Quebec students and the provincial government return to the bargaining table on Monday in a high-stakes attempt to put an end to a months-long dispute over tuition hikes that has led to clashes with police and mass arrests.
The latest round of talks comes at a crucial time for the Quebec government, with thousands taking to the streets nightly in protest and Montreal’s peak tourism season fast approaching.
Representatives from the province’s four largest student associations are scheduled to meet with the province’s education minister in Quebec City.
Leo Bureau-Blouin, the head of one of student group, said Sunday the talks represent a “last chance” for the government to put an end to the conflict.
Students have called for a tuition freeze. The government has ruled out that possibility. The last round of negotiations was a marathon session that went more than 24 hours straight, ending in a government offer that was overwhelmingly rejected.
The French-speaking province’s average undergraduate tuition — $2,519 a year — is the lowest in Canada, and the proposed hike — $254 per year over seven years — is tiny by U.S. standards. But opponents consider the raise an affront to the philosophy of the 1960s reforms dubbed the Quiet Revolution that set Quebec apart not only from its U.S. neighbor but from the rest of Canada.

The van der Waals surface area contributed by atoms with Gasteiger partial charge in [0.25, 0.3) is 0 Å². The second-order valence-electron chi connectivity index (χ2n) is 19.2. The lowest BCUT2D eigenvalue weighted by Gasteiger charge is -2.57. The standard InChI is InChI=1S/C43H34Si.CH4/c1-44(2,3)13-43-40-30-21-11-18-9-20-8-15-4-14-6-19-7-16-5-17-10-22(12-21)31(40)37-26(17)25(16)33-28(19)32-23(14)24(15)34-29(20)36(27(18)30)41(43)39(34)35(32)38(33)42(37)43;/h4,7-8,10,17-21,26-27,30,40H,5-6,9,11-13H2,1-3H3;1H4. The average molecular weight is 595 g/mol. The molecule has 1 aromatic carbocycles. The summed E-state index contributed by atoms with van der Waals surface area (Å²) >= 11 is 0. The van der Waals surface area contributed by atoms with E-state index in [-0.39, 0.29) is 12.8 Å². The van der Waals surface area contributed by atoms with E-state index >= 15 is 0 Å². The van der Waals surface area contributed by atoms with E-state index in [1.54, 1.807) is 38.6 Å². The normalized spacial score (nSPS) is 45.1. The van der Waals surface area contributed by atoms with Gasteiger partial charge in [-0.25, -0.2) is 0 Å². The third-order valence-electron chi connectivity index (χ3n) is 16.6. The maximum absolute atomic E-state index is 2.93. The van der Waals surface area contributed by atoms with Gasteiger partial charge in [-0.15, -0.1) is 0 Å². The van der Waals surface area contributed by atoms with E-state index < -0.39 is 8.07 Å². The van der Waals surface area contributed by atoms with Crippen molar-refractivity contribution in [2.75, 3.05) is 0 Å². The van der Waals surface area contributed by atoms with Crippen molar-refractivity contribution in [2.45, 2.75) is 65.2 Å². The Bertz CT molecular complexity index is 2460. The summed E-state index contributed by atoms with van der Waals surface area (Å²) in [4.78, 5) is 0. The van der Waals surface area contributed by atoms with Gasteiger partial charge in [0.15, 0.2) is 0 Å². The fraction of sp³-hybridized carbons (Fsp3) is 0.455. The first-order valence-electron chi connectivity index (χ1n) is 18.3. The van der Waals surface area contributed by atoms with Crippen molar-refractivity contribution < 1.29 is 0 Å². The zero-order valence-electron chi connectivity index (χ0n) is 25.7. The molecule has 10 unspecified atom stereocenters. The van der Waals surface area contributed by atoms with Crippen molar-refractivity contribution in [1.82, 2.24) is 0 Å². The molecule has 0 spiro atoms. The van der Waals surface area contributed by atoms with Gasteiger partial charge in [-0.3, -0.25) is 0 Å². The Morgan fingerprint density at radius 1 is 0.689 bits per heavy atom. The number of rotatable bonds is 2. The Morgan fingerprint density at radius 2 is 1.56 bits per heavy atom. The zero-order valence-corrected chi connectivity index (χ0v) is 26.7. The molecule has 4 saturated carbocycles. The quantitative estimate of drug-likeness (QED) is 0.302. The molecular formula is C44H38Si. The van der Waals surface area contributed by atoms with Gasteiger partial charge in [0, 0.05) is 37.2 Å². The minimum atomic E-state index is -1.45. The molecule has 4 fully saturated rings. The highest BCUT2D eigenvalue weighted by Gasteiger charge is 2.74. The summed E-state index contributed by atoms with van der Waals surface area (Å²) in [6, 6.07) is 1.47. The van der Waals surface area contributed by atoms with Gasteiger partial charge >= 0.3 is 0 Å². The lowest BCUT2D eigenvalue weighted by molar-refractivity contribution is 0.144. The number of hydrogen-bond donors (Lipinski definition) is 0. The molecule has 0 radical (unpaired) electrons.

Anaylsts have said Quebecers don’t compare their tuition rates to those in the U.S. or English-speaking Canada, but to those in European countries where higher education is free.
Quebec Premier Jean Charest, who has vowed to shake up the debt-ridden province’s finances since he was elected nearly a decade ago, has refused to cave.
More than 2,500 students have been arrested since the demonstrations began more than 100 days ago, including nearly 700 this past Wednesday alone. The total is five times the arrests during a period in the 1970s when soldiers were deployed to the streets in Quebec because of a spate of terrorism by a group demanding independence from Canada.
The tuition hike is part of a broader effort to shift Quebec’s fiscal burden away from taxpayers — the province has some of the steepest personal income taxes in North America and the highest per-capita debt in Canada— and onto the shoulders of each person who uses a service.
In an effort to restore peace, Charest’s government passed emergency legislation on May 18 restricting protests and closing striking campuses until August. The law requires that police be informed eight hours before a protest begins, including details on the route of any demonstration of 50 or more people. It also prohibits demonstrations within 50 meters (165 feet) of a college and declares that anyone who incites or helps another person break the new protest regulations can be fined.